Airports on Terror Alert Over 'Stealth Bombs'

Airports on Terror Alert Over 'Stealth Bombs'

Security at British airports is being stepped up after the U.S. received intelligence that jihadists plan to target flight with so-called “stealth bombs”. Passengers at London Heathrow will now face extra checks on footwear and electronic devices before they can board flights to America, while more bomb detection devices may be installed at airports.

The Times reports that Whitehall officials would not discuss the exact nature of extra security, simply stating that the majority of passengers will not face significant disruption and that the UK’s official terror alert status remains at “substantial”.

Prime Minister David Cameron’s spokesman said: “There are terror organisations around the world that seek to do the UK, its citizens, citizens of many other countries, including our western allies, harm. We need to always be vigilant to situations that can develop.”

Speculation is now centring on two terror groups: Syria’s Nusra Front and Yemen-based Al-Qaeda in the Arabian Peninsula (AQAP). American security sources say the two groups are working together to create a new generation of explosives that are easier to sneak through airport security.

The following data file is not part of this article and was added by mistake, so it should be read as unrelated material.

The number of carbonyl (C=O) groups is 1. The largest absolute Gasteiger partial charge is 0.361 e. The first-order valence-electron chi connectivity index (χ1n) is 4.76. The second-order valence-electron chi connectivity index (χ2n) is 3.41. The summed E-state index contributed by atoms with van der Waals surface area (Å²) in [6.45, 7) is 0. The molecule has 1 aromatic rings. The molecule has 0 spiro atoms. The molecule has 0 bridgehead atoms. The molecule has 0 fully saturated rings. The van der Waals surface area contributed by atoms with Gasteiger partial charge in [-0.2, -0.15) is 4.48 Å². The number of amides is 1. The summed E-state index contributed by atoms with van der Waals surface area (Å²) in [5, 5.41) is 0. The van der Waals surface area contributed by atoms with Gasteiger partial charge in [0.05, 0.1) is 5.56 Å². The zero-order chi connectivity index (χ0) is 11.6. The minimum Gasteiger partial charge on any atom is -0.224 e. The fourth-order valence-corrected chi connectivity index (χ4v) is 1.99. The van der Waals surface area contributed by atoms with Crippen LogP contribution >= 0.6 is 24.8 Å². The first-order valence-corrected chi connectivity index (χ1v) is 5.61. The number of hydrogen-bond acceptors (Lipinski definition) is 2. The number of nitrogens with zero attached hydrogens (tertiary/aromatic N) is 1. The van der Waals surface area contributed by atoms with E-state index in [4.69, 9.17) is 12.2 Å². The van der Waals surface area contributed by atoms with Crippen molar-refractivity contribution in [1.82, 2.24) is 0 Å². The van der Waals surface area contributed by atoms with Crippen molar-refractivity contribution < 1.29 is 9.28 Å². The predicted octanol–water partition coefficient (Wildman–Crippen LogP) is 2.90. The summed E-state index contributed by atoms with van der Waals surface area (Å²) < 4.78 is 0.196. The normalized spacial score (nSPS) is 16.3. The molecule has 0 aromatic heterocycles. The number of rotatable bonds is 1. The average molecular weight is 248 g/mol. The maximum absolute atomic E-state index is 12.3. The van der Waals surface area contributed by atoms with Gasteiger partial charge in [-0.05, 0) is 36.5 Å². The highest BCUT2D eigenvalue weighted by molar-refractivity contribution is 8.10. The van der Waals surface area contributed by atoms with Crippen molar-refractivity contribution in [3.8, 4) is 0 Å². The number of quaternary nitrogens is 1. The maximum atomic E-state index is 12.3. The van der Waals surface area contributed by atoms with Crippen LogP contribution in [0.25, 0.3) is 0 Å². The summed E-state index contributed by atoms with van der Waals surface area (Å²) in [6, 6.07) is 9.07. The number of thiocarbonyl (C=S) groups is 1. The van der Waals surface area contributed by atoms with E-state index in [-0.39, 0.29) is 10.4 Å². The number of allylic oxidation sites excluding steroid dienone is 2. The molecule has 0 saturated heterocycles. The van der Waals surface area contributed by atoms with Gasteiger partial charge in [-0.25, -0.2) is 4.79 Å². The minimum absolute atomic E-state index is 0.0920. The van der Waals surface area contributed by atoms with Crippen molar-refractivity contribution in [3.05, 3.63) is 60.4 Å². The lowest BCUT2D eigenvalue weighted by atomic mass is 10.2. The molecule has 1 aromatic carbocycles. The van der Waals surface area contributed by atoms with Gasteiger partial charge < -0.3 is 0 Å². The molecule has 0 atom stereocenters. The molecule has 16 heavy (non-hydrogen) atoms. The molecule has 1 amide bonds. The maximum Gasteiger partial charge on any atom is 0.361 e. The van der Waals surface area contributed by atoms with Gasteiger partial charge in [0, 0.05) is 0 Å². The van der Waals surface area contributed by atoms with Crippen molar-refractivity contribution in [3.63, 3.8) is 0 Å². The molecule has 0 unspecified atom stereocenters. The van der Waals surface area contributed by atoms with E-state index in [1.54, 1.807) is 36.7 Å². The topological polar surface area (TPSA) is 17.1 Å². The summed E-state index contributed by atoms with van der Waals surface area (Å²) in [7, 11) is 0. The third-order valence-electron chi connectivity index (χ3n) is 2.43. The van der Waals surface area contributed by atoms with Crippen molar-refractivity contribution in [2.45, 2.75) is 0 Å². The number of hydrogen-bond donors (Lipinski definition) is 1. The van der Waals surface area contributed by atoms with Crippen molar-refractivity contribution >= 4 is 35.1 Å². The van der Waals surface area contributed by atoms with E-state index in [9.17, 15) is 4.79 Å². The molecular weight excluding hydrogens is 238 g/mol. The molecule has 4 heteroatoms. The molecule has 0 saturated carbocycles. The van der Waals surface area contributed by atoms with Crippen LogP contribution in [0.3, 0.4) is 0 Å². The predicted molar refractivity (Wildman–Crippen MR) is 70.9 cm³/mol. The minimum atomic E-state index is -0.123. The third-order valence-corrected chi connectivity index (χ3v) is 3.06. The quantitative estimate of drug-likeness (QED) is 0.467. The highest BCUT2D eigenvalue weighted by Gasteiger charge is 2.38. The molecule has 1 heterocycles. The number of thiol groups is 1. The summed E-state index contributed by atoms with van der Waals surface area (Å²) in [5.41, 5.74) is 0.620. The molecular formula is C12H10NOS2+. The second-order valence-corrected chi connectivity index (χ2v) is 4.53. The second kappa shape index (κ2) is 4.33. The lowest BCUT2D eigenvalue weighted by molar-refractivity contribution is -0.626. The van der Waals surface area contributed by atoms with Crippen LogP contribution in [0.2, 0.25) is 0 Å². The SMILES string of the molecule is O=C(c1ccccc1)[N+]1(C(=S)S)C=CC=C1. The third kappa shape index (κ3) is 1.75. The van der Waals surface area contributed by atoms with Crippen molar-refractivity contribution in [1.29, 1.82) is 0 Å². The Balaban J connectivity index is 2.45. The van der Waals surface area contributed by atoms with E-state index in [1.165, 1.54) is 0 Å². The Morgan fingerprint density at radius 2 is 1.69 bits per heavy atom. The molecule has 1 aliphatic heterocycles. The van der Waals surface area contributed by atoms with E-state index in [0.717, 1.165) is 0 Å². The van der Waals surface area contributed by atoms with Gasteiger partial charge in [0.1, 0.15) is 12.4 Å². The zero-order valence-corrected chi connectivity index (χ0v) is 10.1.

AQAP was previously behind the 2009 attempt by a militant with a bomb hidden in his underwear to blow up a plane bound for Detroit. It is also believed to be behind another bomb hidden in a printer ink cartridge that was intercepted at Britain’s East Midlands Airport. It was bound for America and scheduled to explode over the east coast.

U.S. officials have declined to describe the new bomb the terror groups may have created, but counter terrorism officers have in the past expressed fears of devices being surgically implanted in a militant’s body, thus avoiding detection during pat-downs.

A spokesman for Britain’s Department for Transport told the Times: “The UK government keeps aviation security under constant review in conjunction with international partners and the aviation industry. We have taken the decision to step up some of our aviation security measures.”


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